Sunday, October 23, 2016

Oracle Database Cloud (DBaaS) Performance Consistency - Part 6

In the next parts of this series I'll have a look at the results of similar performance consistency tests performed on a comparable Amazon RDS Oracle cloud database instance.

Let's start with the configuration used, which was an Amazon RDS "db.m4.2xlarge" instance - the latest RDS generation available at time of testing. This is an 8 VCPUs resp. Hyper Threads / 4 cores configuration with 32GB of RAM.
As storage I've used the "General Purpose SSD" setup. Although there is a "Provisioned IOPS" configuration available, too, I haven't used for testing because according to the price calculator available it would have costed me several hundred dollar even for a very short period of testing because some part of the configuration gets charged per month, no matter how long I actually use it. I'll get back to that point when dealing with the I/O related tests and the raw performance figures.
Therefore I've only run the tests on the "General Purpose SSD" configuration - more on that in later installments.
Even without the "Provisioned IOPS" storage the tests were only conducted for several hours instead of several days, therefore they can't be compared directly to the other test results.
The first test conducted was the "PL/SQL" CPU burning test I've outlined in the first part of this series.
The overall consistency result looked like this:

Again the graph is supposed to show how many of the runs deviated how much from the overall median runtime. The results - at least for the short period of the test run - are very consistent, similar to the other test results.
Looking at the results on a more granular basis is only of limited use in this case due to the short test run time, hence the resolution is changed to hours instead of days here:
There were a couple of hours that show a very similar behaviour and again another set of hours with rather a similar profile, and there is an hour with a rather unusual profile.
Finally, looking at the runtime of the individual threads:
Except for one threads all other show a very similar runtime, also the runtime is very consistent.
It should be noted however, that the actual raw performance of each thread is pretty different from that of the Oracle DBaaS offering based on 4 OCPUs, because the DBaaS offering actually provides 8 cores, and hence scales much better when running with 8 threads - see the corresponding previous test results. The Amazon RDS raw performance is more comparable to that of the 4 cores physical host used in the previous tests for comparison.

Monday, October 17, 2016

Oracle Database Cloud (DBaaS) Performance Consistency - Part 5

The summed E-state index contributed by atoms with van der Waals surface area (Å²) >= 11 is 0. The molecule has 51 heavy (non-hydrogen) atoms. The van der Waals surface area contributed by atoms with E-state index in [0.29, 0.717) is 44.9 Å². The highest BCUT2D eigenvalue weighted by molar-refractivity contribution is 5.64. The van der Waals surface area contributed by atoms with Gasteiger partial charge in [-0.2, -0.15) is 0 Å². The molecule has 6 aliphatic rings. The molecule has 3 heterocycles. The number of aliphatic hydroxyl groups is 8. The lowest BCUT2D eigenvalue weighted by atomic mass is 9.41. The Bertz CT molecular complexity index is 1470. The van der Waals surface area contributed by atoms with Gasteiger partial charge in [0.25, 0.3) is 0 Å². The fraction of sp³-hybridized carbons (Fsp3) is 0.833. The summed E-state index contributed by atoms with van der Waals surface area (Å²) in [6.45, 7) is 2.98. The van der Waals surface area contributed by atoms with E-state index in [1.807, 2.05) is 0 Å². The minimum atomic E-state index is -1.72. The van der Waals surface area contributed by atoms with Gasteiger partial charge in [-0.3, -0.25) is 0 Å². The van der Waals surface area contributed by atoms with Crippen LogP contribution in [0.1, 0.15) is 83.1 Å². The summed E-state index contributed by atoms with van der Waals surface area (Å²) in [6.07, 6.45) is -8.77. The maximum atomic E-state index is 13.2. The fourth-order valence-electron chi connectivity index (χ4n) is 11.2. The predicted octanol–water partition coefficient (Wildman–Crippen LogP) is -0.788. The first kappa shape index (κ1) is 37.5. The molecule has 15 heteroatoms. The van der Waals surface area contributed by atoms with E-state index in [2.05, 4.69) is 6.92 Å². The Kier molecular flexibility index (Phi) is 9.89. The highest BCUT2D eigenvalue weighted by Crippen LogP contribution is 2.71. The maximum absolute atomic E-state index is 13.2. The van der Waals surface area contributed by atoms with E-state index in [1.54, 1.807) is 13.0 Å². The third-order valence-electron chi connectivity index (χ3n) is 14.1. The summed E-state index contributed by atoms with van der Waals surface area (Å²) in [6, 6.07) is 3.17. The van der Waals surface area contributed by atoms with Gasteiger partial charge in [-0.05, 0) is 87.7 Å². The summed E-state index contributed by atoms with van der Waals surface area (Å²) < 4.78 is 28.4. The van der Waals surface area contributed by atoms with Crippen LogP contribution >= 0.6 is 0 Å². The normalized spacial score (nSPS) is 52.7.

This is the fifth part of this installment, and before coming to comparisons to other cloud providers, in this part I show the results of the read-only test that I've already described in part three of this series, but repeated at a later point in time. The test setup was identical and can be checked in the mentioned previous part.

The reason for running the test again was the fact that I was informed during the first test run that the zone that my Oracle Cloud domain was assigned to was temporarily overloaded, which I also noticed since I wasn't able to create new services for some time.

Hence I decided to repeat the tests after it was confirmed that the issue got resolved.

So here is a comparison of the second test run results compared to the first test run - the corresponding results for the dedicated physical host can be found in part three.

Overall consistency second run:

Overall consistency first run:

Again the graph is supposed to show how many of the runs deviated how much from the overall median runtime. The second run shows a much improved overall consistency much closer to that of the dedicated physical host, although a few outliers are more extreme than in the first run,

The same data on per day basis, second run:

First run:

Except for the first two days the second run shows a pretty consistent behaviour per day, and it becomes obvious that it's the second day of the second run that is responsible for the extreme outliers and also the significant inconsistency in the area between 8 and 12 percent deviation.

Finally the individual thread performance, second run:

First run:

The individual thread performance graph confirms the much improved consistency compared to the first run.

Sunday, October 9, 2016

Upcoming Public Appearances

It's that time of the year again... I'll be speaking at the following events: